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You can over ride the SPD in the BIOS. The SPD is for running at default settings so the system knows at what timings to run the given RAM at. What are the timings in CPU-Z?
Although one might think CAS2.2.2.2T1, the fastest timings are the best, most require some timing adjustment when Ocing the FSB beyond 400Mhz (edit) with ddr3200.
My DDR3200 Ballistix will run 436Mhz at stock timings as should the OCZ Plat Rev 2.
In your case as stated if it's timings are CAS 3 etc... not much you can do unless you have a divider to be able to run the CPU FSB at speeds higher than the memory. It's no a very efficent way but it will allow you to work the FSB up untill you get better RAM.
 

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Discussion Starter · #6 ·
OK...so I've been looking around at RAM. Is Corsair's XMS series any good? Is it worth it? I don't want to spend $400 on RAM, so would this be a good deal?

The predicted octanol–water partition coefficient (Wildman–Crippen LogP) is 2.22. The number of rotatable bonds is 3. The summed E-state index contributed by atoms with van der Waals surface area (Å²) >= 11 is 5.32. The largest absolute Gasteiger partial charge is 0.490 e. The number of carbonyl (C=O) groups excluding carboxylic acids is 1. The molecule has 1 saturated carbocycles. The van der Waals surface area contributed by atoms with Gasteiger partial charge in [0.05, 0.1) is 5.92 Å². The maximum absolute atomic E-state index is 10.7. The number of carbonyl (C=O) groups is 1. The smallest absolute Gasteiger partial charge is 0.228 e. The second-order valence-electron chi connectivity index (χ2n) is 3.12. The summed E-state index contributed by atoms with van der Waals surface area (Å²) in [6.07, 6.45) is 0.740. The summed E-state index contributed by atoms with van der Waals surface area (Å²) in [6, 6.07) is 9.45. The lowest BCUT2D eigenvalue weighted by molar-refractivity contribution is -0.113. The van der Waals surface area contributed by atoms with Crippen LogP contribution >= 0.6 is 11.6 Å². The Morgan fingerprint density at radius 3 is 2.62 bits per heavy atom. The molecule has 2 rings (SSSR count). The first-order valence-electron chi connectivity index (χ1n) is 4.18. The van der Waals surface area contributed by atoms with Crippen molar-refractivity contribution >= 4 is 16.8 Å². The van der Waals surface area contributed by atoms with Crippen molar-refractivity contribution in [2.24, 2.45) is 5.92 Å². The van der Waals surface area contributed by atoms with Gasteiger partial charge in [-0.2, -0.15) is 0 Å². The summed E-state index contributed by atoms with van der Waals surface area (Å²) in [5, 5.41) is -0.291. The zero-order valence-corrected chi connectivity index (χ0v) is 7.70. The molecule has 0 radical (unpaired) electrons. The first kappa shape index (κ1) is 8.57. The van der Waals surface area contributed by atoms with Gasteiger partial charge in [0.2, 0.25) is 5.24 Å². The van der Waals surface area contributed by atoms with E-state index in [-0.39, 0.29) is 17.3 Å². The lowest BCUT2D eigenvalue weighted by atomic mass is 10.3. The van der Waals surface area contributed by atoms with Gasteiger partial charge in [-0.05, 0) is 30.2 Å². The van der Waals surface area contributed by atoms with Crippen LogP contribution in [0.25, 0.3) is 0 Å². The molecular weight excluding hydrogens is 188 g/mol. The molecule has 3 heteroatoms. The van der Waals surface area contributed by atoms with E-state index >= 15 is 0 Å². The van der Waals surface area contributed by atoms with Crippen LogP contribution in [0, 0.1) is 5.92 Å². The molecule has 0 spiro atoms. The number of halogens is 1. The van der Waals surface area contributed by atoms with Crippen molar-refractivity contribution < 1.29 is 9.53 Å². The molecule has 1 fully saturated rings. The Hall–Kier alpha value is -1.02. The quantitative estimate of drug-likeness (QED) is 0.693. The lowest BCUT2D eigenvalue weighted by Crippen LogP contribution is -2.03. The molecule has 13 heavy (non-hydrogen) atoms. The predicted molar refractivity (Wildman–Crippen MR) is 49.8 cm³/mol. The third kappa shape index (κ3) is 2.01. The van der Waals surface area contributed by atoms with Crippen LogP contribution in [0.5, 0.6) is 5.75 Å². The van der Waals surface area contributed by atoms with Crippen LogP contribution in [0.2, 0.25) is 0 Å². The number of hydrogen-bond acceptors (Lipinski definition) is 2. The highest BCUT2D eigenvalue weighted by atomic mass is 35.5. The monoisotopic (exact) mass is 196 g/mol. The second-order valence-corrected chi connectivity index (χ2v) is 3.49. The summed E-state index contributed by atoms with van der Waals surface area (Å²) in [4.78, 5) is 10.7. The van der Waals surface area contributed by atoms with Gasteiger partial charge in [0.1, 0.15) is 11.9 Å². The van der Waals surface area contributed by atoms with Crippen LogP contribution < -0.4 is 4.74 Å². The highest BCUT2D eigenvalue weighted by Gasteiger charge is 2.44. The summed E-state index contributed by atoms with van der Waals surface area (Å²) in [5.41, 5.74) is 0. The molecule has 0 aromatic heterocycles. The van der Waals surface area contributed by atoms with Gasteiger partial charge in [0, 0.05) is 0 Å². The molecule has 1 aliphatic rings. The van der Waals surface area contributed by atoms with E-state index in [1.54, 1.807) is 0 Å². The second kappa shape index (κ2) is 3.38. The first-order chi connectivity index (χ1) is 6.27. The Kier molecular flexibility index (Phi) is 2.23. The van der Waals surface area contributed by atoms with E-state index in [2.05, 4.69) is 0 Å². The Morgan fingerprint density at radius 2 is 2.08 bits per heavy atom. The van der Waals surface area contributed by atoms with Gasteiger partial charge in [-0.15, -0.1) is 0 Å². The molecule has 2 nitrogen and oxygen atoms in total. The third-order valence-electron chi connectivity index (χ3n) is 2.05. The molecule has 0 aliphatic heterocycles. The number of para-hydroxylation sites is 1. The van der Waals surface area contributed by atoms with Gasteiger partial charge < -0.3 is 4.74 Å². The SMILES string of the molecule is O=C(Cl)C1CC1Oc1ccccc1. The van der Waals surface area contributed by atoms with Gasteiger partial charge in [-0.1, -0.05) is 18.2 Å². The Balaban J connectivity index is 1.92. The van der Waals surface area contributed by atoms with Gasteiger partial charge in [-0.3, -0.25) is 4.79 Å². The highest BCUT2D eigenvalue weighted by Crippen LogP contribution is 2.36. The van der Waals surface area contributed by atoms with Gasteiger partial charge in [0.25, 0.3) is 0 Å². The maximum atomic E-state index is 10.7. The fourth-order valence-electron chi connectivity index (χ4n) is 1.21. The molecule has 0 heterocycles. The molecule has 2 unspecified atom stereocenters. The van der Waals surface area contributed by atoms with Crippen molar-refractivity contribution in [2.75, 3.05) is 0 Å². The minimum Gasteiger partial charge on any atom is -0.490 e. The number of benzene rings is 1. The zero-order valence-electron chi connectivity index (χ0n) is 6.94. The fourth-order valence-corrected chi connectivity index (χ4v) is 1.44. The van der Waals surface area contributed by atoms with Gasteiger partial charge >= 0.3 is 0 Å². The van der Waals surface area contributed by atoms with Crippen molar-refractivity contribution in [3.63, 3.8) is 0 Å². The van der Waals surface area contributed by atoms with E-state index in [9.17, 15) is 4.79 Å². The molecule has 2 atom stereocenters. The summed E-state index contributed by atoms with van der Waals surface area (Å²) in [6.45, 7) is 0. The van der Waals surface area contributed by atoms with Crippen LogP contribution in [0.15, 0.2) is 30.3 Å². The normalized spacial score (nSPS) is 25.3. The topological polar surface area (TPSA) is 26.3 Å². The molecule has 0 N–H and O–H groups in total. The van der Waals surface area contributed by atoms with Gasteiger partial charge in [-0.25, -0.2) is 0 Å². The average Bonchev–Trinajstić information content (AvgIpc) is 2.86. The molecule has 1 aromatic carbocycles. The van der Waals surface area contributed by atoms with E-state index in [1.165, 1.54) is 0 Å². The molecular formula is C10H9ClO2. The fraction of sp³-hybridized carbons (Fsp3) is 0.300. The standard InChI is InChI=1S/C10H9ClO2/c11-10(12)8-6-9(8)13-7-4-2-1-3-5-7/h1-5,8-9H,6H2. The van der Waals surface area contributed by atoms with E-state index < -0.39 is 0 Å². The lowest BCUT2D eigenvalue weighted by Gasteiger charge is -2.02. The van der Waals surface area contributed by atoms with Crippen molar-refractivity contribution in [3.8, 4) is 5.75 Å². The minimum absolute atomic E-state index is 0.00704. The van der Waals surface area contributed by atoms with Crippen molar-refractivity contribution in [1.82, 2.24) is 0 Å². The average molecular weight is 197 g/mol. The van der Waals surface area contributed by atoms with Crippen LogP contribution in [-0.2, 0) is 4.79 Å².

http://www.newegg.com/app/viewproduc...MP=OTC-B1zrat3

Also, should I go ahead and get two 512 MB sticks instead of two 256 MB sticks? Is 512 MB outdated now? Is 1 GIG pretty much the recommended standard now?

Edit: Oh yeah...I have an Abit Nf7 and the manual says it supports up to 400 mhz RAM. Is that the DOUBLE data rate? So it supports up to PC3200?

Thanks
 

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512MB will get you buy, especially if you tweak Windows to keep memory usage down, but 1GB will get you along nicely as well as being ready for the "future" Corsair is loved by all and is like the most popular brand of memory, but I like OCZ more personaly. Yeah, that board will support DDR400, but since memory speed is determined by the FSB you could really use anything you want depending on how high you can set the FSB.